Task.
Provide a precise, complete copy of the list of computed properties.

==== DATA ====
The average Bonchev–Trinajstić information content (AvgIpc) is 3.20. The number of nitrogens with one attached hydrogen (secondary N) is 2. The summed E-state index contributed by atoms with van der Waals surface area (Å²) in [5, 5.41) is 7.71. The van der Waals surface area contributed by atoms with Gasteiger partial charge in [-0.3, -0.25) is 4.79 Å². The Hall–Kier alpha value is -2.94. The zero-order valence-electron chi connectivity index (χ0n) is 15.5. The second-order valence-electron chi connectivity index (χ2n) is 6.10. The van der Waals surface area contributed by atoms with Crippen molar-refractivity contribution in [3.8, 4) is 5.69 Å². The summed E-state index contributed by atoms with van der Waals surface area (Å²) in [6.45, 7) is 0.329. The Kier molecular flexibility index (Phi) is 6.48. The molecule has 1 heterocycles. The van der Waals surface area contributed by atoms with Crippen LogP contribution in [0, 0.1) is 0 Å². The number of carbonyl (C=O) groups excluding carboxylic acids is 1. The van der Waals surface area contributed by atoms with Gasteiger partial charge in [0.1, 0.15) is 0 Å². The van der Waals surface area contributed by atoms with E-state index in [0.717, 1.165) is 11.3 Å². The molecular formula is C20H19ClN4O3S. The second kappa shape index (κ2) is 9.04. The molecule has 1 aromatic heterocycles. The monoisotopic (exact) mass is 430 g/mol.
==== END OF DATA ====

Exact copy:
The average Bonchev–Trinajstić information content (AvgIpc) is 3.20. The number of nitrogens with one attached hydrogen (secondary N) is 2. The summed E-state index contributed by atoms with van der Waals surface area (Å²) in [5, 5.41) is 7.71. The van der Waals surface area contributed by atoms with Gasteiger partial charge in [-0.3, -0.25) is 4.79 Å². The Hall–Kier alpha value is -2.94. The zero-order valence-electron chi connectivity index (χ0n) is 15.5. The second-order valence-electron chi connectivity index (χ2n) is 6.10. The van der Waals surface area contributed by atoms with Crippen molar-refractivity contribution in [3.8, 4) is 5.69 Å². The summed E-state index contributed by atoms with van der Waals surface area (Å²) in [6.45, 7) is 0.329. The Kier molecular flexibility index (Phi) is 6.48. The molecule has 1 heterocycles. The van der Waals surface area contributed by atoms with Crippen LogP contribution in [0, 0.1) is 0 Å². The number of carbonyl (C=O) groups excluding carboxylic acids is 1. The van der Waals surface area contributed by atoms with Gasteiger partial charge in [0.1, 0.15) is 0 Å². The van der Waals surface area contributed by atoms with E-state index in [0.717, 1.165) is 11.3 Å². The molecular formula is C20H19ClN4O3S. The second kappa shape index (κ2) is 9.04. The molecule has 1 aromatic heterocycles. The monoisotopic (exact) mass is 430 g/mol.